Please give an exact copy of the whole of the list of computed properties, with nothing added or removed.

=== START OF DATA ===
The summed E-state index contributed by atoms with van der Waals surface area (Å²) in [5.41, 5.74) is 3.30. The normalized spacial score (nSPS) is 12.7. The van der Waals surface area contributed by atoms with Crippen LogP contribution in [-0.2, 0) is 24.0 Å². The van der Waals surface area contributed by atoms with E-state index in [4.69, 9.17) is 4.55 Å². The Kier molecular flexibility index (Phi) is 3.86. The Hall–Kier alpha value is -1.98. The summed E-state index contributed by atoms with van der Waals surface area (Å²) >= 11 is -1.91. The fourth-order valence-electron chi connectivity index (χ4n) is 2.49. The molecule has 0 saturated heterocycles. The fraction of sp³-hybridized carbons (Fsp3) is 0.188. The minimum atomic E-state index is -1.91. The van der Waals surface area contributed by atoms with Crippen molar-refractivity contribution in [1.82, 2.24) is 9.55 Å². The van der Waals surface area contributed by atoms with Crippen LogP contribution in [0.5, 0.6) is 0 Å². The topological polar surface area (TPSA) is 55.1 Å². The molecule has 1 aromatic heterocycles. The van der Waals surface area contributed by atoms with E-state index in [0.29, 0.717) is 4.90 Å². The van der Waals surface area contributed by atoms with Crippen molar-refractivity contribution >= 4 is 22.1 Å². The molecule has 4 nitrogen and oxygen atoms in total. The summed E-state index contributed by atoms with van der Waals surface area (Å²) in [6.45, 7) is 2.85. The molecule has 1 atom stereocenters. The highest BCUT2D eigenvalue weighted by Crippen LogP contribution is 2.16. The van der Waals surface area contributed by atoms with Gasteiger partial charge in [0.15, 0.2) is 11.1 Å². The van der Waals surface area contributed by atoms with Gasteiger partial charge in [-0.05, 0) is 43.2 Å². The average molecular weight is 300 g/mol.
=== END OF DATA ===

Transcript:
The summed E-state index contributed by atoms with van der Waals surface area (Å²) in [5.41, 5.74) is 3.30. The normalized spacial score (nSPS) is 12.7. The van der Waals surface area contributed by atoms with Crippen LogP contribution in [-0.2, 0) is 24.0 Å². The van der Waals surface area contributed by atoms with E-state index in [4.69, 9.17) is 4.55 Å². The Kier molecular flexibility index (Phi) is 3.86. The Hall–Kier alpha value is -1.98. The summed E-state index contributed by atoms with van der Waals surface area (Å²) >= 11 is -1.91. The fourth-order valence-electron chi connectivity index (χ4n) is 2.49. The molecule has 0 saturated heterocycles. The fraction of sp³-hybridized carbons (Fsp3) is 0.188. The minimum atomic E-state index is -1.91. The van der Waals surface area contributed by atoms with Crippen molar-refractivity contribution in [1.82, 2.24) is 9.55 Å². The van der Waals surface area contributed by atoms with Crippen LogP contribution in [0.5, 0.6) is 0 Å². The topological polar surface area (TPSA) is 55.1 Å². The molecule has 1 aromatic heterocycles. The van der Waals surface area contributed by atoms with E-state index in [0.29, 0.717) is 4.90 Å². The van der Waals surface area contributed by atoms with Crippen molar-refractivity contribution >= 4 is 22.1 Å². The molecule has 4 nitrogen and oxygen atoms in total. The summed E-state index contributed by atoms with van der Waals surface area (Å²) in [6.45, 7) is 2.85. The molecule has 1 atom stereocenters. The highest BCUT2D eigenvalue weighted by Crippen LogP contribution is 2.16. The van der Waals surface area contributed by atoms with Gasteiger partial charge in [0.15, 0.2) is 11.1 Å². The van der Waals surface area contributed by atoms with Gasteiger partial charge in [-0.05, 0) is 43.2 Å². The average molecular weight is 300 g/mol.